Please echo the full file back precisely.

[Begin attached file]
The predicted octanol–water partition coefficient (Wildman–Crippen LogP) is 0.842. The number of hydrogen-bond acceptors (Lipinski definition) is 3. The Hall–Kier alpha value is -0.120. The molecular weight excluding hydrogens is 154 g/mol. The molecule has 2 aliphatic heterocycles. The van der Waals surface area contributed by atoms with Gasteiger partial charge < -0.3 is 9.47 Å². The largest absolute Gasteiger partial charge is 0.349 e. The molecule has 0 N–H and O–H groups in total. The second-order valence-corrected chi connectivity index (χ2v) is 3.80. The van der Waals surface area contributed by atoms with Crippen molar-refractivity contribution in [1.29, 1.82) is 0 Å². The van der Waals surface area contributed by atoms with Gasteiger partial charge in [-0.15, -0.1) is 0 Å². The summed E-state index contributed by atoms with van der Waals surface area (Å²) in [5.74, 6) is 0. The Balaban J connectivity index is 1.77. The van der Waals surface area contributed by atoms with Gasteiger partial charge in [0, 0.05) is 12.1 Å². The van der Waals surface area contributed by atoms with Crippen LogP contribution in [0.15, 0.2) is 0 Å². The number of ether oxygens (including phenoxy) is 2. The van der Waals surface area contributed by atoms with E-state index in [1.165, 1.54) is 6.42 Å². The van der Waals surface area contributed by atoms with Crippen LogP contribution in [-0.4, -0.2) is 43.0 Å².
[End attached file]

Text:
The predicted octanol–water partition coefficient (Wildman–Crippen LogP) is 0.842. The number of hydrogen-bond acceptors (Lipinski definition) is 3. The Hall–Kier alpha value is -0.120. The molecular weight excluding hydrogens is 154 g/mol. The molecule has 2 aliphatic heterocycles. The van der Waals surface area contributed by atoms with Gasteiger partial charge < -0.3 is 9.47 Å². The largest absolute Gasteiger partial charge is 0.349 e. The molecule has 0 N–H and O–H groups in total. The second-order valence-corrected chi connectivity index (χ2v) is 3.80. The van der Waals surface area contributed by atoms with Crippen molar-refractivity contribution in [1.29, 1.82) is 0 Å². The van der Waals surface area contributed by atoms with Gasteiger partial charge in [-0.15, -0.1) is 0 Å². The summed E-state index contributed by atoms with van der Waals surface area (Å²) in [5.74, 6) is 0. The Balaban J connectivity index is 1.77. The van der Waals surface area contributed by atoms with Gasteiger partial charge in [0, 0.05) is 12.1 Å². The van der Waals surface area contributed by atoms with Crippen LogP contribution in [0.15, 0.2) is 0 Å². The number of ether oxygens (including phenoxy) is 2. The van der Waals surface area contributed by atoms with E-state index in [1.165, 1.54) is 6.42 Å². The van der Waals surface area contributed by atoms with Crippen LogP contribution in [-0.4, -0.2) is 43.0 Å².